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US Denies Arresting Russian Citizens Abroad Violates Legal Treaty

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US Department of Justice Public Affairs Specialist Mark Abueg said that US law enforcement’s apprehension of Russian nationals abroad is unrelated to the terms of the Mutual Legal Assistance treaty that was negotiated between the United States and the Russian Federation in 1999.

Alleged Russian arms trafficker Viktor Bout, center, escorted by Thai police commandos, arrives at Don muang airport in Bangkok. (File) - Sputnik International
Russia to Continue Efforts to Free Russian Citizen Bout Convicted in US
WASHINGTON (Sputnik) — US law enforcement’s apprehension of Russian nationals abroad is unrelated to the terms of the Mutual Legal Assistance treaty that was negotiated between the United States and the Russian Federation in 1999, US Department of Justice Public Affairs Specialist Mark Abueg told Sputnik.

"The 1999 treaty referenced is a mutual legal assistance treaty between the United States and Russia, the goal of which is to facilitate the gathering of evidence and other information in criminal matters," Abueg stated on Tuesday. "It does not relate to the apprehension of fugitives. The United States and Russia are not parties to an extradition treaty."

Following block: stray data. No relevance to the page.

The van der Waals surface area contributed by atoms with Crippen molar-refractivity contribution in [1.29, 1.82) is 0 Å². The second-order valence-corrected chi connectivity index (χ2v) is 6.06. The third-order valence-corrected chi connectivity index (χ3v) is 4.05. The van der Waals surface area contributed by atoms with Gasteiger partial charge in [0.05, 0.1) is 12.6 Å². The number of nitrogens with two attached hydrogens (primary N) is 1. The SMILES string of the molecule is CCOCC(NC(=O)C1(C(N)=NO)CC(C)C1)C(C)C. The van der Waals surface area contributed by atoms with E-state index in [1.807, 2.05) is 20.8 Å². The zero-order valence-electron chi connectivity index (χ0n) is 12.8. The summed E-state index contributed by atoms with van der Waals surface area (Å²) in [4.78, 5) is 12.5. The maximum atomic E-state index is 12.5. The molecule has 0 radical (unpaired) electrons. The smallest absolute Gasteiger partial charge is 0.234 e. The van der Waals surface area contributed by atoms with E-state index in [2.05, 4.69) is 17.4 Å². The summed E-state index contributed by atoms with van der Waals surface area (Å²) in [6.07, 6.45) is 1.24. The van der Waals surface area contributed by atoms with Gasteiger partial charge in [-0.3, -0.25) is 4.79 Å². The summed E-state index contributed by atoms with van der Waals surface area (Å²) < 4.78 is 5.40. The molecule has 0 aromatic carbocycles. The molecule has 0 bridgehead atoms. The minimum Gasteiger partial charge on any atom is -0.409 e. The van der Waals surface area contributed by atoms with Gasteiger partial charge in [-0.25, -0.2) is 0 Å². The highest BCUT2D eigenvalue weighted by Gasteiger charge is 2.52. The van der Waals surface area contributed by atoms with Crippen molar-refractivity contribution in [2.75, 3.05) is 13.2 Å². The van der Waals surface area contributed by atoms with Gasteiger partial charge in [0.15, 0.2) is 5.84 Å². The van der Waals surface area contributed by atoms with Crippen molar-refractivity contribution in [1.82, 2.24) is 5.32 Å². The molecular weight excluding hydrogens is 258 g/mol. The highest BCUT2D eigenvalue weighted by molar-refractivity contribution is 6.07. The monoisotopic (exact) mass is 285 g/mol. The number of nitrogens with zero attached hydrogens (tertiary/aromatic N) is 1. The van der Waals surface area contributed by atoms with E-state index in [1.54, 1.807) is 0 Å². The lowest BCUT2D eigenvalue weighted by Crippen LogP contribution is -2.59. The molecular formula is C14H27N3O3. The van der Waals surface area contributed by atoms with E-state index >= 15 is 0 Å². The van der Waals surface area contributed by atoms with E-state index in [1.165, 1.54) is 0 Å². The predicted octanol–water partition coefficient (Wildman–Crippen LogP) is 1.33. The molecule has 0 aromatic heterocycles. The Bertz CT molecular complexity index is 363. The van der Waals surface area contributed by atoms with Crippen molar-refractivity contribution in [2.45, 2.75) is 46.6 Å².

Earlier on Tuesday, Russian Foreign Ministry's Human Rights Ombudsman Konstantin Dolgov said the United States has issued 22 warrants for the detention of Russian citizens in different countries around the world and continues to ignore the 1999 bilateral Mutual Legal Assistance Treaty, which provides a mechanism for exchanging information on suspects.

On December 23, Russian citizen Yuri Efremov was detained at Finland's airport upon US request. This followed the arrest of Russian national Alexei Burkov in Israel on December 15 upon US request for alleged hacking activities.

In connection with such incidents, Moscow has recommended that Russian citizens should weigh all risks when planning trips abroad, especially if there are reasons to suspect claims by US law enforcement agencies.

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